It informs us that its economic outlook is less optimistic than it was in the past, and that there will be no QE3. On the upside, the Fed took the extraordinary step of telling the public that interest rates would remain low until “mid-2013″ in order to give the market sufficient confidence that borrowing costs will remain low–thus encouraging borrowing, consumption, investment, and the economic growth that comes from it. The stock market sure liked that statement; going up over 400 points today. But the presence of three dissenters on the Fed board makes clear that despite the fact that excessive inflation is not, and will not be a threat in the near term, there is enough concern about inflation to ensure that unless economic conditions get a lot worse, the Fed will do nothing to stimulate economic growth.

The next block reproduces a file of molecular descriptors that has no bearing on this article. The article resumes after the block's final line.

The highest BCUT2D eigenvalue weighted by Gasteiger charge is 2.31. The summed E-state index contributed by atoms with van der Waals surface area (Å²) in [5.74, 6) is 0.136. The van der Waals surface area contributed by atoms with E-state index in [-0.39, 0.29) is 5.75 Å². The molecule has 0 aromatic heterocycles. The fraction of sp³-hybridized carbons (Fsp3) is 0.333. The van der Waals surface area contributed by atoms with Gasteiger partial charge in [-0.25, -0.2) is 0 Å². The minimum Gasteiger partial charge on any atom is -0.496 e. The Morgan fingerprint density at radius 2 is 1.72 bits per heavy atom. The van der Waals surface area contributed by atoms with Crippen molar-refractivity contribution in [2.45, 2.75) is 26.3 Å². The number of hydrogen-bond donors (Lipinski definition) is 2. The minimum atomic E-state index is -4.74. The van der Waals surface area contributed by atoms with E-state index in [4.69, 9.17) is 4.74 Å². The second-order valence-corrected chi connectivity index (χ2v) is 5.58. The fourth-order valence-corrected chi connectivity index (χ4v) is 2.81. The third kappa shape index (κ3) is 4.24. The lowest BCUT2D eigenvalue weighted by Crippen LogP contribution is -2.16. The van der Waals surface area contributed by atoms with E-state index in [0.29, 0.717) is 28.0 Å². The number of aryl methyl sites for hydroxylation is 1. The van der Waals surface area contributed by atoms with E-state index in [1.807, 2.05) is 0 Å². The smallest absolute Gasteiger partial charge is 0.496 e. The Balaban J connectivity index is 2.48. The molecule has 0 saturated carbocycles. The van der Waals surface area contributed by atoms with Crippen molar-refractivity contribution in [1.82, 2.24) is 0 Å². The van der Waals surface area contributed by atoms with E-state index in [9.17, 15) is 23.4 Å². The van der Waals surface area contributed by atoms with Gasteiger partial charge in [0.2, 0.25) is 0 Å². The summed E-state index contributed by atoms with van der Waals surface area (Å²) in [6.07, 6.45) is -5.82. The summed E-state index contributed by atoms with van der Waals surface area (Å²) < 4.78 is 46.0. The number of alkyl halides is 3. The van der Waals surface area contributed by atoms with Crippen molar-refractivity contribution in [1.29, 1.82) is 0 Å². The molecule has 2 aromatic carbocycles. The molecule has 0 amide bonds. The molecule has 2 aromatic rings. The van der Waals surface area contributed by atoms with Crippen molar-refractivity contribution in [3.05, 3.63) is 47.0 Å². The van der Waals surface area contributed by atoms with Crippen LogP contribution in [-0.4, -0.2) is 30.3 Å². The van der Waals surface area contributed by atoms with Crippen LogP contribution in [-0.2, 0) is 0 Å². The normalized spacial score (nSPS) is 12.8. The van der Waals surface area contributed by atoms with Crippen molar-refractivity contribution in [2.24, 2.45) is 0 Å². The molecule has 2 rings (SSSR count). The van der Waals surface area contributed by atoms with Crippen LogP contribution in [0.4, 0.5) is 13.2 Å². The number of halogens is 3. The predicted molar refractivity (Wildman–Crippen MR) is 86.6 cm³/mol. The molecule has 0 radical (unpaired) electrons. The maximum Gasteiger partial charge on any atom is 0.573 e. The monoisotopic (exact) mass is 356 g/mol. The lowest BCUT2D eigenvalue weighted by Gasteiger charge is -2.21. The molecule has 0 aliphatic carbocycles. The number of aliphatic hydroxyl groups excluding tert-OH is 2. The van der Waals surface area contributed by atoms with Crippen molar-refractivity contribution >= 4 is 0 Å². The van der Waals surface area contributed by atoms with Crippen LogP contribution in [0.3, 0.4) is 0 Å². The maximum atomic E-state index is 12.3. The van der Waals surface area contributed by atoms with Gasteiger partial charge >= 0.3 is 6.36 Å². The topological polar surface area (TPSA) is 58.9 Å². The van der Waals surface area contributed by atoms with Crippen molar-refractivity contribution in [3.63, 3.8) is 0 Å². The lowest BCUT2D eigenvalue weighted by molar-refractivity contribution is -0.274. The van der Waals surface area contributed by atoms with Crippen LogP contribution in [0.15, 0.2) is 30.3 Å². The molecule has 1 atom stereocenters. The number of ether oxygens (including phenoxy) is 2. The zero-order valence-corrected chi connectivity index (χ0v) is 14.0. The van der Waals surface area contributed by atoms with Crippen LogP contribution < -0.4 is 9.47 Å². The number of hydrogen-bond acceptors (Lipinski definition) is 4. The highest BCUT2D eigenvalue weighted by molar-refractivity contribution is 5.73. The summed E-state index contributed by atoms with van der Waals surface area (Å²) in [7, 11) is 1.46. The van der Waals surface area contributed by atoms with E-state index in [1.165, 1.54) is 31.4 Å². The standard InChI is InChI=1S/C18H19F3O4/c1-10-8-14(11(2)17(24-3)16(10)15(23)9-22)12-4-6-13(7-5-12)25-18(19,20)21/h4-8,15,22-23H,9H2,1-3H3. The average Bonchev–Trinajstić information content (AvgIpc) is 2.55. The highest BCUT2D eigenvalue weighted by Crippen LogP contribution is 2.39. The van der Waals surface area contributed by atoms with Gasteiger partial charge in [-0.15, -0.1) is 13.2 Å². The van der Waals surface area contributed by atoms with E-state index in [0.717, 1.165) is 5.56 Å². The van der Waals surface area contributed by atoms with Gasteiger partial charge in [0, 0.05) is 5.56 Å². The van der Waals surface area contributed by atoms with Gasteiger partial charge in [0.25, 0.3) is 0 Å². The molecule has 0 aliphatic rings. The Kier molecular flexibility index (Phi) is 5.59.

Again, it is worth stating that given the unique nature of the recent recession–which was caused by a financial crisis–and the excruciatingly slow growth we are experiencing in the aftermath, we likely need more inflation to help decrease the debt that is keeping the economy from growing more. But it looks like strategic inflation is not in the cards, which means that we are likely in for more economic pain than we should have to bear.